Passion of the Pit: America’s BBQ Traditions

A rack of juicy ribs being turned over by tongs on a hot grill.


Who doesn’t love a good barbecue? Other than apple pie, you’d be hard-pressed to find another food group more synonymous with America.  

Northerners, Midwesteners and those living on the West Coast can all appreciate the flavors of barbecue. They might even grow up with a healthy respect for the flavors, textures and techniques that surround the cooking style. All it takes is one visit to the Deep South to truly discover the magic of barbecue. See, once you cross that Mason-Dixon line, barbecue takes on a whole new meaning. Those with a passion for the pit revere their craft and treat it with intensity.

As a cooking technique, barbecue goes way back beyond when Christopher Columbus first landed in the Caribbean, where he found indigenous tribes already cooking meat over a flame. Spanish explorers later brought the method to America with them, where it quickly spread like wildfire through the colonies, eventually making its way all the way up to Virginia.

Barbecue techniques and recipes are part of a time-honored tradition, handed down from generation to generation. Today, it’s even bringing fine dining chefs out of the kitchen and into the pit. For those who cook it and those who eat it, barbecue is more than just a type of food — it’s a way of life.

Charcoal burning into bright embers on a grill grate.


For pitmasters like Garry Roarke, also known as “Mississippi barbecue royalty,” barbecue is in their genes. The recipe for the signature sauce used in his Yazoo City, Mississippi restaurant, Ubon’s, goes back for at least five generations. His father, Ubon Roark, perfected the signature sauce in southeastern Missouri. where he makes pit-smoked chicken slathered in his now-famous sauce for celebrations and occasions. As his neighbors’ mouths watered smelling the unctuous, smoky aromas in the air, they’d walk over to where Ubon was cooking to buy jugs of his sauce.

Later, Garry made his foray into the barbecue world as a competitive pitmaster. He opened his Yazoo City restaurant in 2004, and it continues thriving. His daughter and co-owner of Ubon’s, Leslie Roark-Scott is poised to carry the torch as she continues the time-honored tradition while preparing the next generation — her son Jacob — as the future of Ubon’s.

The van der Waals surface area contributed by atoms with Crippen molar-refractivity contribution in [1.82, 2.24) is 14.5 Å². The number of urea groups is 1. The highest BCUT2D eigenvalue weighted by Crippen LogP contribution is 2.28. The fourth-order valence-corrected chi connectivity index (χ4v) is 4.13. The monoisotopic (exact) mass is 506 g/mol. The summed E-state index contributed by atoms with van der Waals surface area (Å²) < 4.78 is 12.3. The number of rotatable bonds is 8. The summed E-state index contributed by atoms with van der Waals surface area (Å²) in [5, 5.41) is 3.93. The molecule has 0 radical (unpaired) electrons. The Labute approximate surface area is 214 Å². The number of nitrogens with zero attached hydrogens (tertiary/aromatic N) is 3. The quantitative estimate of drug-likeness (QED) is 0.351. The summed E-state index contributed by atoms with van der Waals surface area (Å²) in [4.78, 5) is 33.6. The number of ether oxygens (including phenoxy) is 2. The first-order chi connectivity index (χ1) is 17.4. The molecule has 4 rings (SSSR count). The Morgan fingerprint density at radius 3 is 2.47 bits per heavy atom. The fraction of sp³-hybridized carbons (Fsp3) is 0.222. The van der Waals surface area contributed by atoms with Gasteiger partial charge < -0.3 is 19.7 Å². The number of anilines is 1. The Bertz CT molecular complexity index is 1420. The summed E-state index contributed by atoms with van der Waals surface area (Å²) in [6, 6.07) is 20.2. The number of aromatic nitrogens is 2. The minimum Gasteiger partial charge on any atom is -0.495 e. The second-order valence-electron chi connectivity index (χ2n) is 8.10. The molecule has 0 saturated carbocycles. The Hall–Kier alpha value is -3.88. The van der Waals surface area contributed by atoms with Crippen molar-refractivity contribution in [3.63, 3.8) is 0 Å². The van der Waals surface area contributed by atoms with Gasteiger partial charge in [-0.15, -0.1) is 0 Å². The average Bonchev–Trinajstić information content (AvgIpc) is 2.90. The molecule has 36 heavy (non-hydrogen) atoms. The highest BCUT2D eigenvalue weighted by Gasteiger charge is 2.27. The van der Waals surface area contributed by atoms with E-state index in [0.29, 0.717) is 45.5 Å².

Barbeque sauce resting in a small metal bowl on a wooden table.
A rack of ribs resting on a wooden cutting board next to a bowl of barbeque sauce.


While Roarke’s legacy spans generations, for others, like award-winning spokesperson for The Big Green Egg, Ray Lampe, aka “Dr. BBQ,” the love starts somewhere else. In Lampe’s case, it wasn’t part of the family business. Instead, it came from his own growing passion for the craft that became one of his most beloved hobbies.

From his early days of cooking in rib contests his friend signed him up for in the 1980s to now, he’s won more than 300 contests, hundreds of awards and earned a place in the Barbecue Hall of Fame. Lampe might be a first generation barbecue professional, but he’s created an enduring career complete with a trip across the country sampling different barbecue, nine cookbooks and the distinction of being one of America’s top professional pitmasters.

He wasn’t born into a barbecue family, as Roarke was. The family business was a trucking company, which Lampe worked for 25 years. In his downtime, he would grab a cooler of meat and head out to the nearest competition. When his trucking business was nearing the end of the road, Lampe closed the door on that venture and devoted himself to turning his hobby into his new profession, first from his Florida food truck. He later dabbled in magazine writing, instructing others with his barbecue techniques and ultimately landed a gig as spokesperson for The Big Green Egg, a uniquely shaped charcoal grill.

From his early days of cooking in rib contests his friend signed him up for in the 1980s to now, he’s won more than 300 contests, hundreds of awards and earned a place in the Barbecue Hall of Fame.


After traveling the U.S. while sampling regional takes on barbecue, Lampe quickly learned that there are many different styles out there. The “Barbecue Belt,” stretches from North and South Carolina in the East to Missouri and Texas to the West to the Deep South. Each region and state has its own traditions and unique spin. And each area plays a role in the longstanding feud over who does barbecue best.

But when you talk with pitmasters like Roarke and Lampe, it becomes clear that no matter what type of wood, meat or seasoning you choose, good barbecue is marked by two must-haves: tender, juicy meat and flavors that knock your socks right off.

A person shoveling charcoal around in a charcoal-buring stove.
A tray of ribs ready to be served with baked beans, coleslaw and other fixings.
A sliced rack of barbeque ribs resting on a wooden cutting board.